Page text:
As a recent previous blog posted by Scott Staples of this firm noted, the word “insurance” has become a bad word in the courtroom. I suppose it always has been. This is because court rules have always been read to exclude the word “insurance” from evidence. By way of example, in Washington state courts, Evidence Rule 411 states:
Evidence that a person was or was not insured against liability is not admissible upon the issue whether the person acted negligently or otherwise wrongfully. This rule does not require the exclusion of evidence of insurance against liability when offered for another purpose, such as proof of agency, ownership, or control, or bias or prejudice of a witness.
Read closely, this rule seems only to prohibit a plaintiff from arguing, for example, “Isn't it right that you must have done it because you insured yourself in case you did it?” This, of course, makes sense. We want to encourage people and businesses to protect themselves and to protect the community from injuries caused; so prohibiting evidence suggesting that by having insurance a person or business is therefore negligent is understandable.
But, the rule has, in practice, been stretched so far as to prohibit any mention of insurance for any reason. Insurance defense attorneys have happily taken this rule to its breaking point. They often argue that if the jury were to know that the defendant had insurance, the jury would award higher damages to an injured plaintiff. This, of course, is not what the rule says or implies. But, judges are nevertheless quick to follow what has now become the commonly understood “prohibition” on any mention of the word insurance in trial.
For example, I once asked a client during trial what he did immediately after the motor vehicle collision. When he replied that he “exchanged insurance information with the other driver”, I asked what he did “after exchanging insurance information with the other driver.” The defense attorney objected and asked the court to declare a mistrial—a very harsh consequence that basically asks the judge to find that there is no way that the defendant could reasonably get a fair trial because the plaintiff broke the rules prohibiting admission of evidence of insurance. Somewhat taken aback, I responded that this was not what the rule says, and that it even allows for evidence of insurance if offered for another purpose.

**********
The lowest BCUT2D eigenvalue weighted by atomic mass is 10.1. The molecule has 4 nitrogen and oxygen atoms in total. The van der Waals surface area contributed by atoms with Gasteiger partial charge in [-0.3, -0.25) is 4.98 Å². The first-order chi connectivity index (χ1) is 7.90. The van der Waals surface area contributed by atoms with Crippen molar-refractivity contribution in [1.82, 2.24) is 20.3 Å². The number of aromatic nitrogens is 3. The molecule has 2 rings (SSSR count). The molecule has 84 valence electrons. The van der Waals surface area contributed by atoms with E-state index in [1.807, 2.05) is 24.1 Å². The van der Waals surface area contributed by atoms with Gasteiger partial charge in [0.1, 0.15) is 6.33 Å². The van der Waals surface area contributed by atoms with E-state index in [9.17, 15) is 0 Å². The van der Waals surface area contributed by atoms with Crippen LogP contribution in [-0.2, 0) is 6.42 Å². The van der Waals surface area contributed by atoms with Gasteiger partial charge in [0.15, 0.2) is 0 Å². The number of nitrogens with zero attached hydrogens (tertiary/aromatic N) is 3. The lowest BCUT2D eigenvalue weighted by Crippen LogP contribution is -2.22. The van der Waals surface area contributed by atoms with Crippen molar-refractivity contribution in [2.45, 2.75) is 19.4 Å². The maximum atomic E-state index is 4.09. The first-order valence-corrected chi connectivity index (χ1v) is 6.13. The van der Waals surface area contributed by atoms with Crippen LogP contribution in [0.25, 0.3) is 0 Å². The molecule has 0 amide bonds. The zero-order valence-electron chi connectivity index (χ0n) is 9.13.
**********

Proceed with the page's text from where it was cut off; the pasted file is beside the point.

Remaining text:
My arguments fell upon deaf ears and the judge solidified his decision that because I had used the word insurance in my question, there was no way to undo the perceived wrong that I had done. The judge decided that not even a standard jury instruction (general rules that apply to most all cases) would solve the problem. The Washington Pattern Jury Instruction about insurance states:
Whether or not a party has insurance, or any other source of recovery available, has no bearing on any issue that you must decide. You must not speculate about whether a party has insurance or other coverage or sources of available funds. You are not to make or decline to make any award, or increase or decrease any award, because you believe that a party may have medical insurance, liability insurance, workers' compensation, or some other form of compensation available. Even if there is insurance or other funding available to a party, the question of who pays or who reimburses whom would be decided in a different proceeding. Therefore, in your deliberations, do not discuss any matters such as insurance coverage or other possible sources of funding for any party. You are to consider only those questions that are given to you to decide in this case.
It seems to me that this instruction ought to be given in every case to be decided by a jury. I've heard jurors time and time again wonder about insurance, whether in jury selection or in speaking with them after the verdict was read. If left uninstructed on the subject, they may make unintended errors in either fact or judgment.
I, for one, believe we can trust juries. We don't need to be afraid of the word “insurance” in the courtroom. By explaining to the jury what is happening, and why, we recognize the jury as being smart enough to resolve the case on the merits, we better serve our communities— both plaintiffs and defendants alike.
Obviously if people are in a courtroom on a civil case deciding whether one party is at fault for another party's injuries and/or the amount of damages to which the injured party is entitled, almost certainly insurance is involved. The injured party probably had insurance to cover some of his or her medical bills. The party alleged to be at fault probably had insurance to cover any judgment entered against him or her. But, as the jury instruction says, such matters need not, and indeed, should not, have any bearing on the amount of damages to which the injured party is entitled.
We can trust juries with information about insurance. They already assume that is there, behind the scenes. In my opinion, it is time to bring it out from the shadows.